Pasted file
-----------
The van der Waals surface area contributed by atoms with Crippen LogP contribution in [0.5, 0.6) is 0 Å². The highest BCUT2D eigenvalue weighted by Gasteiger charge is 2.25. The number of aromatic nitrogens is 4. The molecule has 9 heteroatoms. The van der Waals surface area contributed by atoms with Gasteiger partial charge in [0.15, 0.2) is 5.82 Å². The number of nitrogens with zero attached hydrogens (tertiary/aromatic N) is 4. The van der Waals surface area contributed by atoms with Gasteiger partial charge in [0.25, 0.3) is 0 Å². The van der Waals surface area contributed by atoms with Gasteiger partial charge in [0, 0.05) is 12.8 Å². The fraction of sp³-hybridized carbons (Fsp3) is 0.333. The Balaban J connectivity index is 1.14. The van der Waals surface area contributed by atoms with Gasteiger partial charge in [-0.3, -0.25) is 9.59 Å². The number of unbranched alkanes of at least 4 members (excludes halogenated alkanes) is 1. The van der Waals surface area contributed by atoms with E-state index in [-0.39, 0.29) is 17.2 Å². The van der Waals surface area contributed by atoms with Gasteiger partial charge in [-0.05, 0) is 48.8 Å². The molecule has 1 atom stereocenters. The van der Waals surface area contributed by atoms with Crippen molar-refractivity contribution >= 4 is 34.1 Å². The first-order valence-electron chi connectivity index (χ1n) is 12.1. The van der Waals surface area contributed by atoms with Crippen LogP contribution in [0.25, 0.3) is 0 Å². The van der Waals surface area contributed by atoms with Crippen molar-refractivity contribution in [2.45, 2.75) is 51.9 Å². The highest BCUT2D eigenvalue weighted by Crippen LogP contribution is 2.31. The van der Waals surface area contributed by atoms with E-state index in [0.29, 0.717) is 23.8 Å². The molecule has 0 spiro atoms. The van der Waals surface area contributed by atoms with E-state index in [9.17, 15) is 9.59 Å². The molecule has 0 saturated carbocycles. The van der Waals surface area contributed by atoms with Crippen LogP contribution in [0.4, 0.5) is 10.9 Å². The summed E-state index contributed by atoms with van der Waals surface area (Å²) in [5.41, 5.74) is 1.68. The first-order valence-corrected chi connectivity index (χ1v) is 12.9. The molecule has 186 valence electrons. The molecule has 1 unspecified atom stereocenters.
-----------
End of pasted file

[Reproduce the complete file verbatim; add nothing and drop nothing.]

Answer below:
The van der Waals surface area contributed by atoms with Crippen LogP contribution in [0.5, 0.6) is 0 Å². The highest BCUT2D eigenvalue weighted by Gasteiger charge is 2.25. The number of aromatic nitrogens is 4. The molecule has 9 heteroatoms. The van der Waals surface area contributed by atoms with Gasteiger partial charge in [0.15, 0.2) is 5.82 Å². The number of nitrogens with zero attached hydrogens (tertiary/aromatic N) is 4. The van der Waals surface area contributed by atoms with Gasteiger partial charge in [0.25, 0.3) is 0 Å². The van der Waals surface area contributed by atoms with Gasteiger partial charge in [0, 0.05) is 12.8 Å². The fraction of sp³-hybridized carbons (Fsp3) is 0.333. The Balaban J connectivity index is 1.14. The van der Waals surface area contributed by atoms with Gasteiger partial charge in [-0.3, -0.25) is 9.59 Å². The number of unbranched alkanes of at least 4 members (excludes halogenated alkanes) is 1. The van der Waals surface area contributed by atoms with E-state index in [-0.39, 0.29) is 17.2 Å². The van der Waals surface area contributed by atoms with Gasteiger partial charge in [-0.05, 0) is 48.8 Å². The molecule has 1 atom stereocenters. The van der Waals surface area contributed by atoms with Crippen molar-refractivity contribution >= 4 is 34.1 Å². The first-order valence-electron chi connectivity index (χ1n) is 12.1. The van der Waals surface area contributed by atoms with Crippen LogP contribution in [0.25, 0.3) is 0 Å². The van der Waals surface area contributed by atoms with Crippen molar-refractivity contribution in [2.45, 2.75) is 51.9 Å². The highest BCUT2D eigenvalue weighted by Crippen LogP contribution is 2.31. The van der Waals surface area contributed by atoms with E-state index in [0.29, 0.717) is 23.8 Å². The molecule has 0 spiro atoms. The van der Waals surface area contributed by atoms with E-state index in [9.17, 15) is 9.59 Å². The molecule has 0 saturated carbocycles. The van der Waals surface area contributed by atoms with Crippen LogP contribution in [0.4, 0.5) is 10.9 Å². The summed E-state index contributed by atoms with van der Waals surface area (Å²) in [5.41, 5.74) is 1.68. The first-order valence-corrected chi connectivity index (χ1v) is 12.9. The molecule has 186 valence electrons. The molecule has 1 unspecified atom stereocenters.